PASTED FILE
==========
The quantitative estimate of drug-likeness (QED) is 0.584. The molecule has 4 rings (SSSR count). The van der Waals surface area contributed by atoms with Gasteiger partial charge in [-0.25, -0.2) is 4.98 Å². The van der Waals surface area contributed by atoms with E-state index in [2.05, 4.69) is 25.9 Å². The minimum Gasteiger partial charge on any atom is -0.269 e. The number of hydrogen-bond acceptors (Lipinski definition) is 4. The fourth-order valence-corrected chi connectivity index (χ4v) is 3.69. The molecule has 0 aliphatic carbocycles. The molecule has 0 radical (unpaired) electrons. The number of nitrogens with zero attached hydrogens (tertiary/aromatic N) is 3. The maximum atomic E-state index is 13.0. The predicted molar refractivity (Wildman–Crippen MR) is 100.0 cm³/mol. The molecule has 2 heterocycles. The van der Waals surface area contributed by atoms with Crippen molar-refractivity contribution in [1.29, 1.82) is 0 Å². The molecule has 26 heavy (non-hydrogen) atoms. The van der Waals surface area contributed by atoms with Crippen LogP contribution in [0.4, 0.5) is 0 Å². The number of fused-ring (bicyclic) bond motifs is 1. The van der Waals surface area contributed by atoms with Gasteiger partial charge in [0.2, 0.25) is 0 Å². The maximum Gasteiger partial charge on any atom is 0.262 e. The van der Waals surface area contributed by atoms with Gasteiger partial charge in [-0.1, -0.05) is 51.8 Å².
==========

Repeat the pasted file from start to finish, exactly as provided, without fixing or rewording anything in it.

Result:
The quantitative estimate of drug-likeness (QED) is 0.584. The molecule has 4 rings (SSSR count). The van der Waals surface area contributed by atoms with Gasteiger partial charge in [-0.25, -0.2) is 4.98 Å². The van der Waals surface area contributed by atoms with E-state index in [2.05, 4.69) is 25.9 Å². The minimum Gasteiger partial charge on any atom is -0.269 e. The number of hydrogen-bond acceptors (Lipinski definition) is 4. The fourth-order valence-corrected chi connectivity index (χ4v) is 3.69. The molecule has 0 aliphatic carbocycles. The molecule has 0 radical (unpaired) electrons. The number of nitrogens with zero attached hydrogens (tertiary/aromatic N) is 3. The maximum atomic E-state index is 13.0. The predicted molar refractivity (Wildman–Crippen MR) is 100.0 cm³/mol. The molecule has 2 heterocycles. The van der Waals surface area contributed by atoms with Crippen molar-refractivity contribution in [1.29, 1.82) is 0 Å². The molecule has 26 heavy (non-hydrogen) atoms. The van der Waals surface area contributed by atoms with Crippen LogP contribution in [0.4, 0.5) is 0 Å². The number of fused-ring (bicyclic) bond motifs is 1. The van der Waals surface area contributed by atoms with Gasteiger partial charge in [0.2, 0.25) is 0 Å². The maximum Gasteiger partial charge on any atom is 0.262 e. The van der Waals surface area contributed by atoms with Gasteiger partial charge in [-0.1, -0.05) is 51.8 Å².